* Entiat, Middle Snake, Okanogan, Walla Walla and Wenatchee - $107,500 for continued stream gauging to manage water supply and demand.
In Western Washington, 12 watershed planning units are receiving grants:
* Elwha-Dungeness - $100,000 to help put a water management rule in place for the Dungeness River basin and $180,000 for plan implementation.
* Grays-Elochoman and Cowlitz - $73,156 to develop a water utility in south Lewis County and $224,000 for plan implementation.
* Island - $156,510 for water use-oriented community outreach and education and $141,786 for plan implementation.
* Lewis and Salmon-Washougal - $222,000 for plan implementation and support.
* Nisqually - $80,000 for plan implementation.
* Nooksack - $300,000 designated by lawmakers and $241,000 to continue efforts to develop and implement water agreements for the Nooksack River basin and Bertrand Creek watershed.
* Quilcene-Snow - $98,000 to evaluate the effects of future groundwater withdrawals in Chimacum Creek and $155,000 for plan implementation.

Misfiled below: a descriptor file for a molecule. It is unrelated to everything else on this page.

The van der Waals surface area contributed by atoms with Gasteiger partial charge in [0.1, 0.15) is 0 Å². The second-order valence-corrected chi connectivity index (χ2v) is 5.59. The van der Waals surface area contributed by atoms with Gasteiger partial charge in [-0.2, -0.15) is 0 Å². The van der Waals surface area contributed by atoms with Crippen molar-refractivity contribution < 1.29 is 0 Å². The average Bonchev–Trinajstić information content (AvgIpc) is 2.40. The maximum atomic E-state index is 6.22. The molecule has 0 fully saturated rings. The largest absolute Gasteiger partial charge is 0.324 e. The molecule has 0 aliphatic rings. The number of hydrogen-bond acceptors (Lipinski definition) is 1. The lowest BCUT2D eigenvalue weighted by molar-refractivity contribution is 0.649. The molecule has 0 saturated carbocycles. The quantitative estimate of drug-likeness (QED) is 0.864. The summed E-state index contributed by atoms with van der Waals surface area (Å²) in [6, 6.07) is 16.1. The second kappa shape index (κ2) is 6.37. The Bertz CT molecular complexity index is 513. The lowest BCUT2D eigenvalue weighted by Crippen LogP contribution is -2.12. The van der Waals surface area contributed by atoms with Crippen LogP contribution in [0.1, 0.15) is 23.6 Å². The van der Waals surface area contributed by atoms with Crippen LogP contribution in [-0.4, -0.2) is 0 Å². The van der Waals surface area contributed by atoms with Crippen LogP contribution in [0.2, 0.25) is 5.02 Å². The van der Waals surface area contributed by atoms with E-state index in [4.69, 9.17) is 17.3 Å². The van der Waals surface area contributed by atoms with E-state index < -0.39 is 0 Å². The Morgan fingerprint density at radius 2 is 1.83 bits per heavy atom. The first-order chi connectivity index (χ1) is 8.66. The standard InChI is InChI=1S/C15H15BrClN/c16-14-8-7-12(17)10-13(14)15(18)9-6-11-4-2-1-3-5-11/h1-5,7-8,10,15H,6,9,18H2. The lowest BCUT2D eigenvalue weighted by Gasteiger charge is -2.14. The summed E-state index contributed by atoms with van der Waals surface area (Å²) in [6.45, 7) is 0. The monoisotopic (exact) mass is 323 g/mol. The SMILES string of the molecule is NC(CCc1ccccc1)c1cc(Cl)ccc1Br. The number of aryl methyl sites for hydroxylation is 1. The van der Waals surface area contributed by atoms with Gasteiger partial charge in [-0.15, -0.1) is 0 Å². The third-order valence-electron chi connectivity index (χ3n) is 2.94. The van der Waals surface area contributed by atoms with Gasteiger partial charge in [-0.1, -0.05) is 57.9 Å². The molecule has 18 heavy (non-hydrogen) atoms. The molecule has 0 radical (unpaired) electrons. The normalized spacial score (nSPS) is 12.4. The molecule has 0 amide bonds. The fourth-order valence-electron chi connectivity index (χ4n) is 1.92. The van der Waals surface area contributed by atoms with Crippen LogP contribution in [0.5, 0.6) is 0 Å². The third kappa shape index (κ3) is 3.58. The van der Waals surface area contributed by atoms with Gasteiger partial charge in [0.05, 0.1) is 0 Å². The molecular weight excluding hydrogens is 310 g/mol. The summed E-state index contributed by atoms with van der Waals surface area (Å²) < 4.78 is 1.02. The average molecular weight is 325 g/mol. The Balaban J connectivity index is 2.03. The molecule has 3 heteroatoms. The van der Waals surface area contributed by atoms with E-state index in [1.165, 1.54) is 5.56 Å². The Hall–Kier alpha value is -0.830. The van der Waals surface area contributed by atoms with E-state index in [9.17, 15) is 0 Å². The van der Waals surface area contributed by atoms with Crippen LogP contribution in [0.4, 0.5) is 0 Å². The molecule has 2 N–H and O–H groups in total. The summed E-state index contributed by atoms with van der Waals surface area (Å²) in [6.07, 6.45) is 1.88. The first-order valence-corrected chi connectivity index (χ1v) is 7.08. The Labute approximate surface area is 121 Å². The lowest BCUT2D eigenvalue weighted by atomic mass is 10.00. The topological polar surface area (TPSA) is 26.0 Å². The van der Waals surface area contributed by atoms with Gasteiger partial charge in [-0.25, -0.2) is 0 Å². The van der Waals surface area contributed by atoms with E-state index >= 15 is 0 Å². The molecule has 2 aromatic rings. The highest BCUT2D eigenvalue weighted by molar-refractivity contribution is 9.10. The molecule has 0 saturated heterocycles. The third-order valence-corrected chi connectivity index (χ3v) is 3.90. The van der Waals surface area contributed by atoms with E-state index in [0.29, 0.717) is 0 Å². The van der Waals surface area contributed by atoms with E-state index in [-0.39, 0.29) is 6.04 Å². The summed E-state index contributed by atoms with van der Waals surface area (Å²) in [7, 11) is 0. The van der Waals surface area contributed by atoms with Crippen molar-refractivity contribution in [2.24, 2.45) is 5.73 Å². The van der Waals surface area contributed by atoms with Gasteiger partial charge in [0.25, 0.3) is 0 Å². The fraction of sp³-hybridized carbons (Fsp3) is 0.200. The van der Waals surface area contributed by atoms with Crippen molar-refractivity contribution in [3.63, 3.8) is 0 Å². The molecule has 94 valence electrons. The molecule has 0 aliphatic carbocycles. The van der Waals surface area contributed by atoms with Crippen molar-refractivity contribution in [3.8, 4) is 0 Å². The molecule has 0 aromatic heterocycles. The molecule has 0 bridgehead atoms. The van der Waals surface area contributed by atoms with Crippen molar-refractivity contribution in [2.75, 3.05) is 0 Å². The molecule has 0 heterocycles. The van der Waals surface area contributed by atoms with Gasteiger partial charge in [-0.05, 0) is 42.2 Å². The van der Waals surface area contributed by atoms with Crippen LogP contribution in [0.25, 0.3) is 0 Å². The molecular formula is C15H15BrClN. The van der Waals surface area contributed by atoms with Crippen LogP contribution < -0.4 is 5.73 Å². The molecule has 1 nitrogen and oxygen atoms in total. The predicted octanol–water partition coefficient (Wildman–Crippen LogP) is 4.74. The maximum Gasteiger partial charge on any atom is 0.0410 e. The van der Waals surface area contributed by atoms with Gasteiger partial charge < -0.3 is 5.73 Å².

* San Juan - $60,000 to monitor local groundwater resources and $101,300 for plan implementation.
* Skokomish-Dosewallips and South Shore of Hood Canal in Mason County - $55,000 to inventory and monitor the quality and quantity of fresh water resources and $275,000 for plan implementation.
* Sol Duc-Hoh - $41,000 to finish writing implementation plan.
* Upper and Lower Chehalis - $155,000 for plan implementation.
* Elwha-Dungeness, Quilcene-Snow and Wind - $60,000 for continued stream gauging to manage water supply and demand.
Washington's watersheds contribute mightily to the state's economy. Some examples:
• Value of domestic water right: A domestic water right can contribute as much as $40,000 to $80,000 to a lot's value.
• Value of irrigation water: Water for agriculture east of the Cascades is valued at $40 to $120 per acre-foot per year. Washington's 1.8 million acres of irrigated agriculture (43% of farms) generate $3 billion in agricultural products sold in a year.
• Economics of fish: Fish that are dependent on Washington's freshwater have an annual economic value of $1.3 billion per year.
• Water as energy: Washington's 93 hydropower dams generate more than $3 billion per year in economic value.
For more information: http://www.ecy.wa.gov/watershed/index.html